Tuesday, July 12, 2011

Using the "Less-Than-Okay" Photos

We all like to think that we're good photographers. I know I do. But let's be honest, most of us use the automatic setting on our camera far more than any other. Even those of us who have taken photography classes and understand (or in my case fuzzily understand) aperture and shutter speed don't use the manual settings as much as we are really trained to do.

Laziness challenges aside, cameras are pretty advanced these days and can generally be operated somewhat successfully by most users, even the most novice. Point, shoot, click, done. Alright fine, we can all get decent pictures most of the time and strikingly artistic pictures once in a while. Now, not every picture can be a gem. So you forgot to turn the flash on and things are a little dark or you were using landscape instead of sports and everything turned out fuzzy. Whatever people. Most are still savable. Photo editing software can work miracles and even when that doesn't do the trick, sometimes using a less than perfect photo can work just as good or even better than a good one.

Let's take the example of this layout. I was pretty upset when I first realized that the only picture of this that I had of this "activity" and I really wanted to document the story. In the end I decided to use it anyway. And I think it worked out pretty well. Maybe I'm stretching the artsyness (yes I know that's not really a word) of it all, but I like to think that the blurriness works well with the fact that he would be seeing pretty darned blurry by stretching his eyes this way. Or maybe I'm just trying to justify my use of a crappy picture. :)

I honestly hate the coloring of these photos. I tried desperately to adjust it in Photoshop to no avail. So I settled. The layout still looks decent and...looking for the silver lining...I decided that the indoor lighting actually ended up adding some extra dimension to the knot on his forehead. Once again, wishful thinking or does it really work? I'd like to think the latter.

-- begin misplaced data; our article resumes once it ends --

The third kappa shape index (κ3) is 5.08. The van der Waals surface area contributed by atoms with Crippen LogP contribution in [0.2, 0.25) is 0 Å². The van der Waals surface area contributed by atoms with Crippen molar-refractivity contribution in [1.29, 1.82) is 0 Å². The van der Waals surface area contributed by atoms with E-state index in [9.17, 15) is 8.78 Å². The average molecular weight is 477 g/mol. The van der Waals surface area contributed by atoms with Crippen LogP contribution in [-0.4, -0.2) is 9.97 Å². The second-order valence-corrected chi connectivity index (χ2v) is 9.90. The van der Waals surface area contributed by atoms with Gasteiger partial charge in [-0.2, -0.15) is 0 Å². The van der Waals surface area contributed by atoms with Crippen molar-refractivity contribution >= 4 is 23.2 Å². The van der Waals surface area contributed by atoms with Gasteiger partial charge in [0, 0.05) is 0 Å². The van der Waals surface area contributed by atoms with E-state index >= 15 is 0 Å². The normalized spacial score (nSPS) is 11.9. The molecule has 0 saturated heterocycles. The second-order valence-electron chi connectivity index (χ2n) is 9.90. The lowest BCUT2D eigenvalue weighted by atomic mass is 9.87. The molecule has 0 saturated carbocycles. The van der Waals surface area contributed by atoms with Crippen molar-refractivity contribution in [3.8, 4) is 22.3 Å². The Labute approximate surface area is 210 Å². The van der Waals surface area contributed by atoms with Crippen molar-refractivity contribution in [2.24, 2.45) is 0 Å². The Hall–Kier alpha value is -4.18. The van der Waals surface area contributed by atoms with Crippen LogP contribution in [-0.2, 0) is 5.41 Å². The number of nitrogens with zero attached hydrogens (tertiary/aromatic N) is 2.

Finally, the issue of camera flash gone awry and dimly lit background photo. This was honestly a surprise photo. I was taking a GOB of pictures that night and didn't realize that I even had it until I was uploading them a few weeks later. Neither one of the guys knew what the other one was doing at the time, it's just one of those perfectly timed shots. I laughed for a good ten minutes when I found it. But perfectly timed does not equal perfectly composed. Collin looks dark in the background like some creepy stalker and Owen has flash face that makes him look like an albino. Honestly, I used this one because I found it hilarious and didn't give a crap about the quality of the photo.

And that's what it really all comes down to. No one is going to judge you based on your photographic abilities. Okay...maybe I will, just a little. Seriously though, scrapbooking is something done to preserve memories. Just because those memories aren't crystal clear or the lighting is bad or someone has a half smile on their face shouldn't mean that they get relegated to the trash heap. Each photo is a memory. I find myself terribly resistant to delete even the awful ones. I always make sure the moment is otherwise well documented. Enjoy the memories that the pages produce - your family and friends will. If someone sees your scrapbook and comments that your pictures are crappy, they obviously missed the point and shouldn't be allowed to look at them anyway. So there. :)


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